Better mobility drives University of Ottawa mechanical engineering lab to create new technologies.

Marc Dourmit is an assistant professor in the University of Ottawa’s department of Mechanical Engineering with the very ambitious goal of developing a bionic leg that will bring a new level of freedom and mobility to lower limb amputees. In the US alone, there are 1.7 million people living with limb loss,1 however, there are many challenges in developing a replacement limb as advanced components must be developed and integrated into a package that is safe and reliable while looking and feeling good for the user.

Prosthetics and artificial limb systems have continuously improved with the development of new technologies. Recent advancements include smart adapting microprocessor knees, myoelectric controllers and targeted muscle re-innervation. These enable smarter and more lifelike artificial limbs with rugged and advanced components. Despite such advancements, adapting new technologies into an affordable prosthetic remains a significant challenge.

Professor Dourmit and his students are taking a long term perspective by developing and testing new components for artificial limbs one piece at a time. Many of their components may also be used for other applications. For example, Mr. Dourmit’s team has developed an enhanced pneumatic actuator muscle that is capable of handling up to 10 times more force than standard technology, saving crucial weight and bulk for the leg. These pneumatic muscles could also have industrial , aerospace, and military applications such as weight bearing exoskeletons for military or recreational use, and tactile industrial robotics found on automotive factory lines.

With the demonstrated abilities of this muscle well established, work has now begun in its application to an advanced prosthetic. Brandon Fournier, a 4th year engineering student in Professor Doumit’s lab is testing the muscle’s responsiveness to EMG control as part of his honours project. EMG, or electromyography measures the electrical signal of muscles. These signals are tapped by Mr. Fournier in order to control the muscle, with a view to controlling the artificial leg. He is laying out the groundwork for future projects that will use EMG as well as other inputs in order to control powered prosthetic assistive devices with pneumatic artificial muscles.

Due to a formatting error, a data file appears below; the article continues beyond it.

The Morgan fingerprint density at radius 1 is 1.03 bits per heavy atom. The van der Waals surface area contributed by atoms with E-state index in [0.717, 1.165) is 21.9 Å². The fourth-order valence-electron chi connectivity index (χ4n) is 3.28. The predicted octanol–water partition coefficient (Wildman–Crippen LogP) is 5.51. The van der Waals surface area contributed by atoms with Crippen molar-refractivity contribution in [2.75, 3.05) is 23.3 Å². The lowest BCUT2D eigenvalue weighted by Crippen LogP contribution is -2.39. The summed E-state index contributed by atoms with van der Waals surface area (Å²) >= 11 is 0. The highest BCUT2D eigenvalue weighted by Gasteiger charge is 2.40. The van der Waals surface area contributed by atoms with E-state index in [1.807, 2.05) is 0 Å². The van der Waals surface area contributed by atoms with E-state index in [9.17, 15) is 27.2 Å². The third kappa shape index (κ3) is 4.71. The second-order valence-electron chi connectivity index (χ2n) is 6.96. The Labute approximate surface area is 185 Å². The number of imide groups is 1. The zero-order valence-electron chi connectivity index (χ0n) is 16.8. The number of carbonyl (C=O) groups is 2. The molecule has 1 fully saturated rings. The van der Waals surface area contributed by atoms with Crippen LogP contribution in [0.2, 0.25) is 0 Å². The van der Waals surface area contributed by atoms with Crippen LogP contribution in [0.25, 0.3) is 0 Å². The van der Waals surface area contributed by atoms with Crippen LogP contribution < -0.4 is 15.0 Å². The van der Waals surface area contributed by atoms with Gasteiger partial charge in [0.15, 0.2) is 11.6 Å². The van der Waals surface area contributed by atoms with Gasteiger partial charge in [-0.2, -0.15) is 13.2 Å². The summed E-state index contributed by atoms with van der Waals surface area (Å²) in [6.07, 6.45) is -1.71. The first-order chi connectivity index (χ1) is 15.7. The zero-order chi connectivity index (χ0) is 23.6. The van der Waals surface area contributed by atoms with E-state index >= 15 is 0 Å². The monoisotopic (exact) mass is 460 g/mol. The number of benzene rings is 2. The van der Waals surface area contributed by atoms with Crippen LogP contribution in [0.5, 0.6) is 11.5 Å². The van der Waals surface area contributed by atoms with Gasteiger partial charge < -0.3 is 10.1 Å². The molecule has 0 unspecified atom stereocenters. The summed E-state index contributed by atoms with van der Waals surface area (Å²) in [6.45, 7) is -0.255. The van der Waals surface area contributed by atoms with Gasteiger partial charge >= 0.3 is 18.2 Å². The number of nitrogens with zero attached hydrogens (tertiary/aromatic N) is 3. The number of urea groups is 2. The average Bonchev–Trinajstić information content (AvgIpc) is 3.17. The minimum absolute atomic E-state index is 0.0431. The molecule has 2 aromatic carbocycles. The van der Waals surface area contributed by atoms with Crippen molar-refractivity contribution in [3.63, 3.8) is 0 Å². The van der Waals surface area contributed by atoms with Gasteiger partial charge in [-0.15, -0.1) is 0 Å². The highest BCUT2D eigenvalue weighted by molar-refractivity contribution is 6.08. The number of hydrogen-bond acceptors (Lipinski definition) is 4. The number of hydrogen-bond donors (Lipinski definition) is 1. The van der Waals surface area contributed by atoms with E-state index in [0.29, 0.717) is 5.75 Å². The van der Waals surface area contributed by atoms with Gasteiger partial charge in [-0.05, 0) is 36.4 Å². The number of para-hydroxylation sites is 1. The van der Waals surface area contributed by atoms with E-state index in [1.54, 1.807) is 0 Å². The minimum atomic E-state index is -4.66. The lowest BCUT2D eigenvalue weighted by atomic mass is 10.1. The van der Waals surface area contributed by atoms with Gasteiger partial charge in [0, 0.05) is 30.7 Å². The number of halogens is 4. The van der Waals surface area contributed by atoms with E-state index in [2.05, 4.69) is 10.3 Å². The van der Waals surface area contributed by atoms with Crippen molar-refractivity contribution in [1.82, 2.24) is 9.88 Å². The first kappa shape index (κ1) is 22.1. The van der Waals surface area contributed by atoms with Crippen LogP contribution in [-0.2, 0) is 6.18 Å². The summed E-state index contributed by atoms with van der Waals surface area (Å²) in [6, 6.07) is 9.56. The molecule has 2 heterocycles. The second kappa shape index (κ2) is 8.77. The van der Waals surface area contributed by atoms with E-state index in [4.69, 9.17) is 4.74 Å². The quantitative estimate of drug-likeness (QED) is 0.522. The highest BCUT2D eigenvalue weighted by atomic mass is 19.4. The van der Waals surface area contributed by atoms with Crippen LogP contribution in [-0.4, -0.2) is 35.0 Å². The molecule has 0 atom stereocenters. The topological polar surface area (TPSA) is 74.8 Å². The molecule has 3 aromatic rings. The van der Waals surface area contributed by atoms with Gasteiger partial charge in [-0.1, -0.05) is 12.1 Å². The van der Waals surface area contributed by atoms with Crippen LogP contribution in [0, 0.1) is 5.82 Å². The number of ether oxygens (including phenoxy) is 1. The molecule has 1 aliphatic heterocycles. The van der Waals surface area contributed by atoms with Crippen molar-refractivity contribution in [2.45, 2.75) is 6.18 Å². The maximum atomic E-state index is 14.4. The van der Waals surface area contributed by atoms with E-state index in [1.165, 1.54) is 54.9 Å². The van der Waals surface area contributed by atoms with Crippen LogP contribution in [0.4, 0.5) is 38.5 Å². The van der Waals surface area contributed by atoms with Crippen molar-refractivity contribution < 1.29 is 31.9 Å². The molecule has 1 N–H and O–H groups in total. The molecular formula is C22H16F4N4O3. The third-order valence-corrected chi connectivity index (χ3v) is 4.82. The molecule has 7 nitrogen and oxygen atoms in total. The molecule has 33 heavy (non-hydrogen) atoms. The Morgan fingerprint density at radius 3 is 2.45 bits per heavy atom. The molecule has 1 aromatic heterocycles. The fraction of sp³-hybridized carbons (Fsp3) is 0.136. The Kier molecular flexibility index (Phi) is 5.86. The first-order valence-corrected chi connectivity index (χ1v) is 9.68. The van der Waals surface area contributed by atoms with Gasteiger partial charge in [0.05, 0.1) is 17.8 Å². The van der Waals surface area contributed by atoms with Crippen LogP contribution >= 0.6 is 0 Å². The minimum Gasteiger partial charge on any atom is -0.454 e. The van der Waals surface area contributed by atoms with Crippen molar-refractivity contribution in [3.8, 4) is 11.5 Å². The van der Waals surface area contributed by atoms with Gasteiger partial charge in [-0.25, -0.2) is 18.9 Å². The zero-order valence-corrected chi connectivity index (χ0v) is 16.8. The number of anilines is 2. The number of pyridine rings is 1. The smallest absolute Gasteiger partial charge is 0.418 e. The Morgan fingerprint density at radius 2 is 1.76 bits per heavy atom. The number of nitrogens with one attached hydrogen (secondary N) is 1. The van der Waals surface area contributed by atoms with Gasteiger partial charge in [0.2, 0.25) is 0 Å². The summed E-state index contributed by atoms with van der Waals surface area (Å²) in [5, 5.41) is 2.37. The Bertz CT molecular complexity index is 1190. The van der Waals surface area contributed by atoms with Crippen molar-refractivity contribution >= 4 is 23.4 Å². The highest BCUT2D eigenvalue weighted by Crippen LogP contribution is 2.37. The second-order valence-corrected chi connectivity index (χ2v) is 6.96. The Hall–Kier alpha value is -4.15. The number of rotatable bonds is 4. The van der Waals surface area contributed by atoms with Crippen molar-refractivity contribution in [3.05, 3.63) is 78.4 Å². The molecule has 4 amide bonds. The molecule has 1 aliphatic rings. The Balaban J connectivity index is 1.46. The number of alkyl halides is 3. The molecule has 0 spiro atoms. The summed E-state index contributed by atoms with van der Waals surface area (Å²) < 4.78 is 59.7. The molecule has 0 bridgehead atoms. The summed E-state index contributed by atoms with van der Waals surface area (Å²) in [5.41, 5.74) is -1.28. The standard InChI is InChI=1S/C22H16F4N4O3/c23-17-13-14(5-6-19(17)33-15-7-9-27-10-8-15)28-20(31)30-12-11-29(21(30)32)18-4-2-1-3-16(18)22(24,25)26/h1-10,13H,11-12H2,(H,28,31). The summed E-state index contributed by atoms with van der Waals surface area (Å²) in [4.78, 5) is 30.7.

We will continue to follow this exciting project and look for new technologies that take Dr. Doumit and his team a step closer to the development of a new bionic leg. In parallel, we will be looking for other applications in order to transfer the technologies into companies that will integrate them into other products.

To see the pneumatic muscle in action, just click on the video below.

Additional information about the pneumatic artificial muscle can be found at the Autm – Global Technology Portal http://gtp.autm.net/network/university-of-ottawa/technology/view/33967

1. Kathryn Ziegler-Graham, PhD, et al. “Estimating the Prevalence of Limb Loss in the United States – 2005 to 2050,” Archives of Physical Medicine and Rehabilitation 89 (2008): 422-429.

About Ottawa Technology Transfer Network
The Ottawa Technology Transfer Network (OTTN) is a collaboration among academic research institutions affiliated with the University of Ottawa and who's goal is to enhance the economic impact of research commercialization through the sharing of best practices, enhanced market knowledge, student engagement and proactive industrial interation. OTTN members include the University of Ottawa, the Ottawa Hospital Research Institutie (OHRI), the Childrens' Hospital of Eastern Ontario (CHEO) and the Unviversity of Ottawa Heart Institute (UOHI)

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